Thursday, October 30, 2014

Green Flasher Astraptes talus at Dauphins, First US record, 10/30/14

After a pretty good day of looking at butterflies, I had just left the National Butterfly Center when I got a call From Jan Dauphin that they had found a strange looking green spread wing skipper in their yard.  She said it looked just like an Emerald Aguna but without the white wing stripe.  Since I was only a few miles away I raced right over only to find the bug had been present just a couple of minutes and had not been seen again. David showed me the photos and I didn't know what to make of it.  We searched a while and I was about to give up and go home when the beautiful large green skipper was relocated on the same blooming crucita where it was fist found.  I got a few photos and it disappeared again.

Wow!  What the heck was that?  Then it came back again and Dave Hansen and Bill and Dottie were there just in time to get some more photos.  This time is was very cooperative and everyone had great photo ops.

We talked about it a bit and all anyone could come up with was an aberrant Emerald Aguna.  After a while I left for home and on the way Bill called and told me they had come of with an ID of Green Flasher Astraptes talus.  At home I checked out Butterflies of America on line and sure enough the photos of Green Flasher looked just like our butterfly.  There was even a photo from Ocampo in southern Tamualipas about 250 Miles to the south.  For David and Jan Dauphin this was just another first US record found in their yard and yard butterfly #157. Pretty impressive!

I had started the morning over at John Rosford's house photographing the beautiful Ruby-spotted Swallowtails he had found the evening before.  What wonderful creatures!  John had seen four the night before and thought they may have hatched from his own yard where he has their host plant, lime prickly-ash.

At the National Butterfly Center interesting stuff included the continuing two Glazed Pellicias, Giant White, Purple-washed Skipper and Potrillo Skipper.  A pretty darn good day!

Wednesday, October 29, 2014

East Mexican White-Skipper at Santa Ana NWR, 10/29/14

Yesterday someone found an Emerald Aguna at Santa Ana NWR so I headed out that way late this morning.  Didn't have any luck finding it but still saw some good bugs.  I walked the tour road to check the area past Bobcat Trail where I had seen East-Mexican White-Skipper last year.  It took a bit of searching but I eventually found one a bit farther down the road.

Earlier in the morning I found this Violet-banded Skipper in the blooming crucita near the trail head.  This is the first time I've ever seen one with its wings open.

Even though it doesn't look like one, all the marks point toward Pearl Crescent.

And then there were several Long-tailed Skippers.  This first one looks pretty normal.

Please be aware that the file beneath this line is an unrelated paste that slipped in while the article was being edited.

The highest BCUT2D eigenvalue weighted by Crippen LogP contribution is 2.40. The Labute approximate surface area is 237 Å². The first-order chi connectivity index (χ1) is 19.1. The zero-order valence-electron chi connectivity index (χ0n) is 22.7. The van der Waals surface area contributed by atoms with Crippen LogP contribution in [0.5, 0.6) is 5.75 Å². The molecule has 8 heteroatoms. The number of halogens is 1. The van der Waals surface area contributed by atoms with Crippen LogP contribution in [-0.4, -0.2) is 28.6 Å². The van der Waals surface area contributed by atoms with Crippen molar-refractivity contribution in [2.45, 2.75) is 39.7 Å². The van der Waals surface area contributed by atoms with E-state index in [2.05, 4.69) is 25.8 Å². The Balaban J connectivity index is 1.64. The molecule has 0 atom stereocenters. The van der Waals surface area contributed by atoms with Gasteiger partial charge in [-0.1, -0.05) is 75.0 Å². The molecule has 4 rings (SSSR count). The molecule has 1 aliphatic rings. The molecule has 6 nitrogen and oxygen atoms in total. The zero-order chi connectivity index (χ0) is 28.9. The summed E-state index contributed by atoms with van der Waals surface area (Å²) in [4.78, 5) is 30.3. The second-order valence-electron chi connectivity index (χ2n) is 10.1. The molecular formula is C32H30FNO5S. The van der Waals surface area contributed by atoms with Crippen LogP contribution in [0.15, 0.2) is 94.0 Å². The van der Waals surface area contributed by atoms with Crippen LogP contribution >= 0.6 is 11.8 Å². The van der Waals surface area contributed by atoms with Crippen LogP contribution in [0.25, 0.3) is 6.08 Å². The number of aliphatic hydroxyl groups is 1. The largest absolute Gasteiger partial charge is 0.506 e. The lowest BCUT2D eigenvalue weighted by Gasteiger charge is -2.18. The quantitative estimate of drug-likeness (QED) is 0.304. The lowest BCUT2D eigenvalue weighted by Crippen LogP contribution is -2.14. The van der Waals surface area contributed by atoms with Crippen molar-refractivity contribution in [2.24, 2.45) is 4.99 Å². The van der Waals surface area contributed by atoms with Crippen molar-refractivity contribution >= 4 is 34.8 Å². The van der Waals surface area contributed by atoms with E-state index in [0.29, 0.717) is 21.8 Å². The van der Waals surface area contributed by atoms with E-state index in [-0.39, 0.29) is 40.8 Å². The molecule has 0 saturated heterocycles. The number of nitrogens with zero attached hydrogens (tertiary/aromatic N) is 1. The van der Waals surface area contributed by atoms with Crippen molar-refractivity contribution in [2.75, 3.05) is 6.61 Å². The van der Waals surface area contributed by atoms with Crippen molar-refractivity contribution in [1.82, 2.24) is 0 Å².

But this one I'm not so sure about.  It looks a lot like esmeraldus but when I really find one that's not proteus I think I'll know it.

Saw a couple of Mimosa Yellows today.

Mike Rickard found this Great Southern White, the first I've seen in Hidalgo County in quite a while.  I have a difficult time saying "Great Southern White" with using my Foghorn Leghorn voice.  Love those blue knobs.

I don't feel like doing a list so here's an American Snout for consolation.  A real teat!

Tuesday, October 28, 2014

Evan's Skipper at NBC, 10/28/14

It was a great day to look for butterflies at the National Butterfly Center south of Mission.  Best in show goes to this sharp Evan's Skipper.  It looks like a whole different bug in flight.

Most popular butterfly goes to this stunning Two-barred Flasher that spent the day by the bathroom. Hmmm....I've done that before.

Judging by wear on the wings, the two Glazed Pellicias seem to be the same ones that have been present the past two weeks.

Olive-clouded Skipper is not reported very often.  I saw one last week in Roma.

It's been quite a while since I've seen a White-patched Skipper.

For some reason we are getting Hackberry Emperors at the NBC this fall.  Usually you have to leave the Valley to see them.

  • Pipevine Swallowtail 3
  • Clouded Sulphur 2
  • Large Orange Sulphur 3
  • Lyside Sulphur 5
  • Tailed Orange 2
  • Little Yellow 15
  • Sleepy Orange 1
  • Dainty Sulphur 1
  • Gray Hairstreak 10
  • Mallow Scrub-Hairstreak 8
  • Western Pygmy-Blue 25
  • Cassius Blue 1
  • Ceraunus Blue 10
  • Fatal Metalmark 5
  • Rounded Metalmark 1
  • Red-bordered Pixie 1
  • American Snout 10
  • Gulf Fritillary 8
  • Zebra Heliconian 2
  • Variegated Fritillary 3
  • Vesta Crescent 5
  • Phaon Crescent 30
  • Pearl Crescent 10
  • American Lady 1
  • Painted Lady 5
  • Red Admiral 1
  • White Peacock 10